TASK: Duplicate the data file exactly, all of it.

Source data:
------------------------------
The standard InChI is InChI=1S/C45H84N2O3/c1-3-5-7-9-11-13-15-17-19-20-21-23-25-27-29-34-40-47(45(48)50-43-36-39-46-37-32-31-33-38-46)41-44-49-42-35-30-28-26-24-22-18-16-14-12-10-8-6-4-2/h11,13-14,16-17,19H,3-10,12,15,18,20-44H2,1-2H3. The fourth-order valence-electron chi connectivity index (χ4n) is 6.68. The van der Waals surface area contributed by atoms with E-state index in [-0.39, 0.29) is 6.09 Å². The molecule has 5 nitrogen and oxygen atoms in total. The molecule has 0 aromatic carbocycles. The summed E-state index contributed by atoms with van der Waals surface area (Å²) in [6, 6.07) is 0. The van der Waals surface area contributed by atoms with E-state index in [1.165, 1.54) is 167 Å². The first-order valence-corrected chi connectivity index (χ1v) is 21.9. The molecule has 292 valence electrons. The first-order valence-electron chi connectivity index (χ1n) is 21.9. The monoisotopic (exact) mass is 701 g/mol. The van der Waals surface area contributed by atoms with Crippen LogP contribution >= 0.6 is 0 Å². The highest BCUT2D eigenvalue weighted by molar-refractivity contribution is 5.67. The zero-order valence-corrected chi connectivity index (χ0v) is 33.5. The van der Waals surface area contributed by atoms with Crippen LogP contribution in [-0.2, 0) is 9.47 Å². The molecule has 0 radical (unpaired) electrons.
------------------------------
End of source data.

The standard InChI is InChI=1S/C45H84N2O3/c1-3-5-7-9-11-13-15-17-19-20-21-23-25-27-29-34-40-47(45(48)50-43-36-39-46-37-32-31-33-38-46)41-44-49-42-35-30-28-26-24-22-18-16-14-12-10-8-6-4-2/h11,13-14,16-17,19H,3-10,12,15,18,20-44H2,1-2H3. The fourth-order valence-electron chi connectivity index (χ4n) is 6.68. The van der Waals surface area contributed by atoms with E-state index in [-0.39, 0.29) is 6.09 Å². The molecule has 5 nitrogen and oxygen atoms in total. The molecule has 0 aromatic carbocycles. The summed E-state index contributed by atoms with van der Waals surface area (Å²) in [6, 6.07) is 0. The van der Waals surface area contributed by atoms with E-state index in [1.165, 1.54) is 167 Å². The first-order valence-corrected chi connectivity index (χ1v) is 21.9. The molecule has 292 valence electrons. The first-order valence-electron chi connectivity index (χ1n) is 21.9. The monoisotopic (exact) mass is 701 g/mol. The van der Waals surface area contributed by atoms with Crippen LogP contribution >= 0.6 is 0 Å². The highest BCUT2D eigenvalue weighted by molar-refractivity contribution is 5.67. The zero-order valence-corrected chi connectivity index (χ0v) is 33.5. The van der Waals surface area contributed by atoms with Crippen LogP contribution in [-0.2, 0) is 9.47 Å². The molecule has 0 radical (unpaired) electrons.